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They say “may peace prevail on earth”, but every night, there are fires burning in the terrible slums of Nairobi, Jakarta, Guatemala City and Mumbai.
The World Education Forum is now taking place in Seoul, South Korea. UNESCO and Korea organized this colorful event. Everyone is talking, others are singing, and a few are dancing.
The Secretary General of the United Nations, Ban Ki-moon, is talking peace, and the head of the World Bank, Jim Yong Kim, is talking peace.
Peace, peace, peace! It has been turned into one of those cliché words that are repeated in every political speech, words like “freedom” and “democracy”.
The military top brass claims it exists to defend peace. Leaders, who are giving orders to destroy entire nations, killing millions, demand peace. Neocon economists, financing war and profiting from it, demand peace. It seems like, these days, whoever murders, bombs, mutilates and robs is obsessed with, peace.
So what is peace, really? Is it a state of existence in which there are no missiles flying and no bombs exploding? Is it only that?
In 2014, I worked on my documentary film for the Latin American television network, TeleSUR. I ended up filming in some of the toughest slums on earth, in Matare and Kibela, both located in the Kenyan capital, Nairobi. One of my “guides” had the nickname “Fire”.
Fire used to be a gangster. He had no other choice. He didn’t know any better when he was a child and everyone around him was a gangster, too. They had to be.
At one point, tired, he sat down at the curb. His calves were exposed. There were several scars from bullets, clearly visible.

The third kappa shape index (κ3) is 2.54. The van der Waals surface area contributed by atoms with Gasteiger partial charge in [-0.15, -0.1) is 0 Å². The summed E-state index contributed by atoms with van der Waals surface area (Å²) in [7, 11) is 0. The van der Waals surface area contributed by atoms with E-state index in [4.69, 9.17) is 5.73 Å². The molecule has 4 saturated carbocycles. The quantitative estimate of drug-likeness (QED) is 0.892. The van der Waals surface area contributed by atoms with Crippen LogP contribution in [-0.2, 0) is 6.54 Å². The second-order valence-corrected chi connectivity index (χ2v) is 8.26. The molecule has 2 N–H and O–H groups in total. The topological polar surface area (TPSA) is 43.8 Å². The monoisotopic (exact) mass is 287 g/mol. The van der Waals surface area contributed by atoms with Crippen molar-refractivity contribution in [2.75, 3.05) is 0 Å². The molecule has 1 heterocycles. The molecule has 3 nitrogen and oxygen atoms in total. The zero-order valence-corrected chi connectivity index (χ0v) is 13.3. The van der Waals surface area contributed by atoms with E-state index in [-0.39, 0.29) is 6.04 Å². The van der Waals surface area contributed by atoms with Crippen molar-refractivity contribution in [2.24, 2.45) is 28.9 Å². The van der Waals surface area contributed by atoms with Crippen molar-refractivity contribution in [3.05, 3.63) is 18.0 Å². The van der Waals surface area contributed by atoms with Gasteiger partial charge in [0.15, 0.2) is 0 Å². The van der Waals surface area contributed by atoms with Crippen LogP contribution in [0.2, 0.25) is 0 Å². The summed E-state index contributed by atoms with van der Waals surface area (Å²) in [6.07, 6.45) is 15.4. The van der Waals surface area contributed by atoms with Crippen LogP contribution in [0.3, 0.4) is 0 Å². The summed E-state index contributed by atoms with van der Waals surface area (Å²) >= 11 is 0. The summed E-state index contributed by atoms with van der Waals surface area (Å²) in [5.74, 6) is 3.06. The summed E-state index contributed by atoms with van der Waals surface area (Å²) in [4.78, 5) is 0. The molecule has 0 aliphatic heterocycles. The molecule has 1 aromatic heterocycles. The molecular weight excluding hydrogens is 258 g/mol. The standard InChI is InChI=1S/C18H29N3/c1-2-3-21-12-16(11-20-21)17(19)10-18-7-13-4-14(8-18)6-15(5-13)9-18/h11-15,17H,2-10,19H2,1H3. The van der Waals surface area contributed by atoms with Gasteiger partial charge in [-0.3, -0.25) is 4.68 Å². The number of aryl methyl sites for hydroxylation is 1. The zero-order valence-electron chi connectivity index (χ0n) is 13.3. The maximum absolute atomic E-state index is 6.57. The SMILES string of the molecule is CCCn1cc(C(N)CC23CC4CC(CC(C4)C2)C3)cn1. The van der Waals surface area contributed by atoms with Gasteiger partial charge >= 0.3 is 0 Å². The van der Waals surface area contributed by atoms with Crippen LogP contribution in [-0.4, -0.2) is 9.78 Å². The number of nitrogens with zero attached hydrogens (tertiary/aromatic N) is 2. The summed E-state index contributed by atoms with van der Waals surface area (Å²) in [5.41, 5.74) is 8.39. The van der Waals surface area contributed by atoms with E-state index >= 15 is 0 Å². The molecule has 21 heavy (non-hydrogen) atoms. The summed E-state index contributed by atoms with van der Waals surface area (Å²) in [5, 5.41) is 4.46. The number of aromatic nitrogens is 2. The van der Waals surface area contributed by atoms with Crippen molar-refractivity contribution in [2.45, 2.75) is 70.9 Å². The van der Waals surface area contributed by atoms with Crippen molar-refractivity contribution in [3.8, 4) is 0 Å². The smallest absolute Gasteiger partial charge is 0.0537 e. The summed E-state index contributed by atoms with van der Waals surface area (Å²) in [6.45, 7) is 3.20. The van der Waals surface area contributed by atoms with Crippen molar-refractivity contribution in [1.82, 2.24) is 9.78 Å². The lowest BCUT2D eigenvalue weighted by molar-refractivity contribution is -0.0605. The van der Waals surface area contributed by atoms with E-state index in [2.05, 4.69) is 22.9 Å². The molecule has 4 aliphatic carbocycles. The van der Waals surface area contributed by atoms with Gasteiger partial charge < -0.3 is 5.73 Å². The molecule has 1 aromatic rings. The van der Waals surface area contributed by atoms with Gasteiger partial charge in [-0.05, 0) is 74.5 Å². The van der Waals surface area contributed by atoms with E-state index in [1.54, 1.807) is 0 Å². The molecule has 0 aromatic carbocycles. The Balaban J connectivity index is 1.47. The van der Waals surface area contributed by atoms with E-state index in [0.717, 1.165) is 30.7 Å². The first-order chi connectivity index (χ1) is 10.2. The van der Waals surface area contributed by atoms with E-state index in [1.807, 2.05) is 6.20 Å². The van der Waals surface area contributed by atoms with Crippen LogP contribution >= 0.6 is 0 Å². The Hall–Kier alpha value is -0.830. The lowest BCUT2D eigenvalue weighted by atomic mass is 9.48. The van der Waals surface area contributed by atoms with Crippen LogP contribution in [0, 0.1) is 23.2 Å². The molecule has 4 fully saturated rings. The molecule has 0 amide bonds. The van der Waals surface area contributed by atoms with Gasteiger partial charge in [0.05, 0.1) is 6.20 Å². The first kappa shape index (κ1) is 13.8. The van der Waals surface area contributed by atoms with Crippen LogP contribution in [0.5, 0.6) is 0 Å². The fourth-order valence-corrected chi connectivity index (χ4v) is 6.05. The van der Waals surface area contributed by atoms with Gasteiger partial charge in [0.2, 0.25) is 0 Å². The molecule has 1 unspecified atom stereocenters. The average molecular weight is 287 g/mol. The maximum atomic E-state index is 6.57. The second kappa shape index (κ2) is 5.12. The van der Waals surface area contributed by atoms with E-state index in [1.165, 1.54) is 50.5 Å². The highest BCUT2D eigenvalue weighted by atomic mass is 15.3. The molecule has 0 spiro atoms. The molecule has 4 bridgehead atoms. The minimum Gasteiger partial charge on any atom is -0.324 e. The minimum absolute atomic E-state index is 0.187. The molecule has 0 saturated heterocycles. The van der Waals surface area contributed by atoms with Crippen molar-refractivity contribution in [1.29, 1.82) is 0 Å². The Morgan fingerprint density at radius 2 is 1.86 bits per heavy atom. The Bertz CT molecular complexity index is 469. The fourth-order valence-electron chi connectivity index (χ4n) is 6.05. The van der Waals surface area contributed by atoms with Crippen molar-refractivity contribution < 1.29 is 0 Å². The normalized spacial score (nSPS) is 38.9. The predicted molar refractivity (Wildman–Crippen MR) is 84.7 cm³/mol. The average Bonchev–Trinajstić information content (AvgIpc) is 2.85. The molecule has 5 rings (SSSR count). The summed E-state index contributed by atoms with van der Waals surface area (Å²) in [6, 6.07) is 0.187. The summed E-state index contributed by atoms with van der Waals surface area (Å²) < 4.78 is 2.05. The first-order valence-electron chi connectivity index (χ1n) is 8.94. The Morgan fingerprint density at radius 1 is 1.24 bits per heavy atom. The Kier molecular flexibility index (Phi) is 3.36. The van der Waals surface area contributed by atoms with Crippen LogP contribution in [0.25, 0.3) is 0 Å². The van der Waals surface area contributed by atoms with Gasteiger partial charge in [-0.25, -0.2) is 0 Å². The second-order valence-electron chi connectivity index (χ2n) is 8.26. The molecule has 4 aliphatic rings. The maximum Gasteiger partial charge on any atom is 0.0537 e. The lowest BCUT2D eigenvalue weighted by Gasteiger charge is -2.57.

“I feel old”, he said. He was only slightly over 30. “I used to have many friends here. Now I am alone. All my friends are dead.”
Officially, there is peace in Kenya.
For decades, Kenya functioned as a client state of the West, implementing a savage market regime, hosting foreign military bases. Billions of dollars were made here. But almost nowhere on earth is the misery is more brutal than here.
Two years earlier, while filming my “Tumaini” near Kisumu city and the Uganda border, I saw entire hamlets standing empty like ghosts. The people had vanished, died – from AIDS and hunger. But it was still called peace.
Peace it was when the US military medics were operating under the open sky, on desperately poor and sick Haitians, in the notorious slum of Cité Soleil. I saw and photographed a woman, laid on a makeshift table, having her tumor removed using only local anesthetics. I asked the North American doctors, why is it like this? I knew there was a top-notch military facility two minutes away.
“This is as close as we get to real combat situation”, one doctor replied, frankly. “For us, this is great training.”
After the surgery was over, the woman got up, and supported by her frightened husband, walked away towards the bus stop.
Back to peace…
It is not peace if a woman gets raped in the middle of the street, and while she is screaming for help, her neighbors are scared to even open their doors.
It is not peace when old people are dying, abandoned and surrounded by suddenly useless memories, totally alone.
It is not peace when the murder rate in some city or neighborhood reaches that of a war zone. It is not peace when life expectancy is hanging somewhere around 40 years.
It is not peace when people live in constant fear of losing their house, their job, and all basic necessities.
It is not peace when members of minorities are treated like animals, killed by police, discriminated against at every strep of their lives.
If someone asks me to define war, allowing me to use only one word, without even thinking I would reply “fear”.
It is not peace when society is petrified!